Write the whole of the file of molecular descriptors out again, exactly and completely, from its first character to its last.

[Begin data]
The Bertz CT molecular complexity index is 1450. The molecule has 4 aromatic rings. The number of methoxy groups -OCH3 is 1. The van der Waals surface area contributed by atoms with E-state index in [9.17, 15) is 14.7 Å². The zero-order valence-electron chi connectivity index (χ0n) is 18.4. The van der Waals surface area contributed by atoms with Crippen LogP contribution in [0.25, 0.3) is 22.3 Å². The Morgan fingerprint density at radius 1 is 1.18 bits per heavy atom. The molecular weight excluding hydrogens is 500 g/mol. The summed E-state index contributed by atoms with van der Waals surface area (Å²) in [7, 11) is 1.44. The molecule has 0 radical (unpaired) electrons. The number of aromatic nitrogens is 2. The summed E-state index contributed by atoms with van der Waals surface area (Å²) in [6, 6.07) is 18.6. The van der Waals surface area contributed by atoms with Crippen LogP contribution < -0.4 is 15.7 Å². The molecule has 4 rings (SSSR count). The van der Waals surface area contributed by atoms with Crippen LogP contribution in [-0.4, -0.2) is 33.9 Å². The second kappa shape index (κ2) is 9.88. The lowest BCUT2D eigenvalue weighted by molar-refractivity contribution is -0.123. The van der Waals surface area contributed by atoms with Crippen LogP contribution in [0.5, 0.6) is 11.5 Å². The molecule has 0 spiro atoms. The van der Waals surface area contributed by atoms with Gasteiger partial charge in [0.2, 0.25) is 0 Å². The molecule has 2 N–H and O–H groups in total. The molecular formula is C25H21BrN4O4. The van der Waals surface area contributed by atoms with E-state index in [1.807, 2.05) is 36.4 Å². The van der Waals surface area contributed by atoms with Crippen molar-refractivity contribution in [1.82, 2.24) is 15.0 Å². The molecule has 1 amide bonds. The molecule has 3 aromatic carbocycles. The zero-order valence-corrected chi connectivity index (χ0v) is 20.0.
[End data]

The Bertz CT molecular complexity index is 1450. The molecule has 4 aromatic rings. The number of methoxy groups -OCH3 is 1. The van der Waals surface area contributed by atoms with E-state index in [9.17, 15) is 14.7 Å². The zero-order valence-electron chi connectivity index (χ0n) is 18.4. The van der Waals surface area contributed by atoms with Crippen LogP contribution in [0.25, 0.3) is 22.3 Å². The Morgan fingerprint density at radius 1 is 1.18 bits per heavy atom. The molecular weight excluding hydrogens is 500 g/mol. The summed E-state index contributed by atoms with van der Waals surface area (Å²) in [7, 11) is 1.44. The molecule has 0 radical (unpaired) electrons. The number of aromatic nitrogens is 2. The summed E-state index contributed by atoms with van der Waals surface area (Å²) in [6, 6.07) is 18.6. The van der Waals surface area contributed by atoms with Crippen LogP contribution < -0.4 is 15.7 Å². The molecule has 4 rings (SSSR count). The van der Waals surface area contributed by atoms with Crippen LogP contribution in [-0.4, -0.2) is 33.9 Å². The second kappa shape index (κ2) is 9.88. The lowest BCUT2D eigenvalue weighted by molar-refractivity contribution is -0.123. The van der Waals surface area contributed by atoms with Crippen LogP contribution in [0.5, 0.6) is 11.5 Å². The molecule has 0 spiro atoms. The van der Waals surface area contributed by atoms with Gasteiger partial charge in [0.2, 0.25) is 0 Å². The molecule has 2 N–H and O–H groups in total. The molecular formula is C25H21BrN4O4. The van der Waals surface area contributed by atoms with E-state index in [1.807, 2.05) is 36.4 Å². The van der Waals surface area contributed by atoms with Crippen molar-refractivity contribution in [1.82, 2.24) is 15.0 Å². The molecule has 1 amide bonds. The molecule has 3 aromatic carbocycles. The zero-order valence-corrected chi connectivity index (χ0v) is 20.0.